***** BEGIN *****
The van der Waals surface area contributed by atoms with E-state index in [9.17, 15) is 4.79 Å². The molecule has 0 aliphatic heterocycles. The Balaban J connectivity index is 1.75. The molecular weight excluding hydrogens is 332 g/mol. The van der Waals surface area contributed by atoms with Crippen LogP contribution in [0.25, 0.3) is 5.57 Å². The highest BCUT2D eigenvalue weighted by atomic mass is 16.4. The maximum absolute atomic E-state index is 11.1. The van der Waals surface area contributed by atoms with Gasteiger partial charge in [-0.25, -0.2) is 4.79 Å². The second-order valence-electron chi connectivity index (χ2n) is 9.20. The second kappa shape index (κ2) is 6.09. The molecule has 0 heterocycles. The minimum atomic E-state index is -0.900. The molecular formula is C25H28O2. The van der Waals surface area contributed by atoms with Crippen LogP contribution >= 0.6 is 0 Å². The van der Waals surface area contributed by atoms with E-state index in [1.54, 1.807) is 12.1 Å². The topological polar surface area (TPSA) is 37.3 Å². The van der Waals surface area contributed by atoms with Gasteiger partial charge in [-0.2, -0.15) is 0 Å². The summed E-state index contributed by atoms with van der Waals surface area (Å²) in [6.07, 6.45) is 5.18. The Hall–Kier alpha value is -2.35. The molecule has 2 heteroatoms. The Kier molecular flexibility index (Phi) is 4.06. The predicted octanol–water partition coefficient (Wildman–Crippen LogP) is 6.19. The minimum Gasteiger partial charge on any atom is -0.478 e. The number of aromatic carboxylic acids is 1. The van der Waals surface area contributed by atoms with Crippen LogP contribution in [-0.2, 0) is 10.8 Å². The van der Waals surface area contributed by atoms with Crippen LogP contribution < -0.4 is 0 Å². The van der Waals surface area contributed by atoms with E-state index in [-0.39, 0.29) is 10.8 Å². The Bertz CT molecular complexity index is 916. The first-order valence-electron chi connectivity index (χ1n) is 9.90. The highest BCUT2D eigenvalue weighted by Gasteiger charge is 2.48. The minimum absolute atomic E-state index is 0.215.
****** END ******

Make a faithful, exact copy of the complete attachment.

The van der Waals surface area contributed by atoms with E-state index in [9.17, 15) is 4.79 Å². The molecule has 0 aliphatic heterocycles. The Balaban J connectivity index is 1.75. The molecular weight excluding hydrogens is 332 g/mol. The van der Waals surface area contributed by atoms with Crippen LogP contribution in [0.25, 0.3) is 5.57 Å². The highest BCUT2D eigenvalue weighted by atomic mass is 16.4. The maximum absolute atomic E-state index is 11.1. The van der Waals surface area contributed by atoms with Gasteiger partial charge in [-0.25, -0.2) is 4.79 Å². The second-order valence-electron chi connectivity index (χ2n) is 9.20. The second kappa shape index (κ2) is 6.09. The molecule has 0 heterocycles. The minimum atomic E-state index is -0.900. The molecular formula is C25H28O2. The van der Waals surface area contributed by atoms with Crippen LogP contribution >= 0.6 is 0 Å². The van der Waals surface area contributed by atoms with E-state index in [1.54, 1.807) is 12.1 Å². The topological polar surface area (TPSA) is 37.3 Å². The van der Waals surface area contributed by atoms with Gasteiger partial charge in [-0.2, -0.15) is 0 Å². The summed E-state index contributed by atoms with van der Waals surface area (Å²) in [6.07, 6.45) is 5.18. The Hall–Kier alpha value is -2.35. The molecule has 2 heteroatoms. The Kier molecular flexibility index (Phi) is 4.06. The predicted octanol–water partition coefficient (Wildman–Crippen LogP) is 6.19. The minimum Gasteiger partial charge on any atom is -0.478 e. The number of aromatic carboxylic acids is 1. The van der Waals surface area contributed by atoms with Crippen LogP contribution in [-0.2, 0) is 10.8 Å². The van der Waals surface area contributed by atoms with Crippen LogP contribution < -0.4 is 0 Å². The van der Waals surface area contributed by atoms with E-state index in [-0.39, 0.29) is 10.8 Å². The Bertz CT molecular complexity index is 916. The first-order valence-electron chi connectivity index (χ1n) is 9.90. The highest BCUT2D eigenvalue weighted by Gasteiger charge is 2.48. The minimum absolute atomic E-state index is 0.215.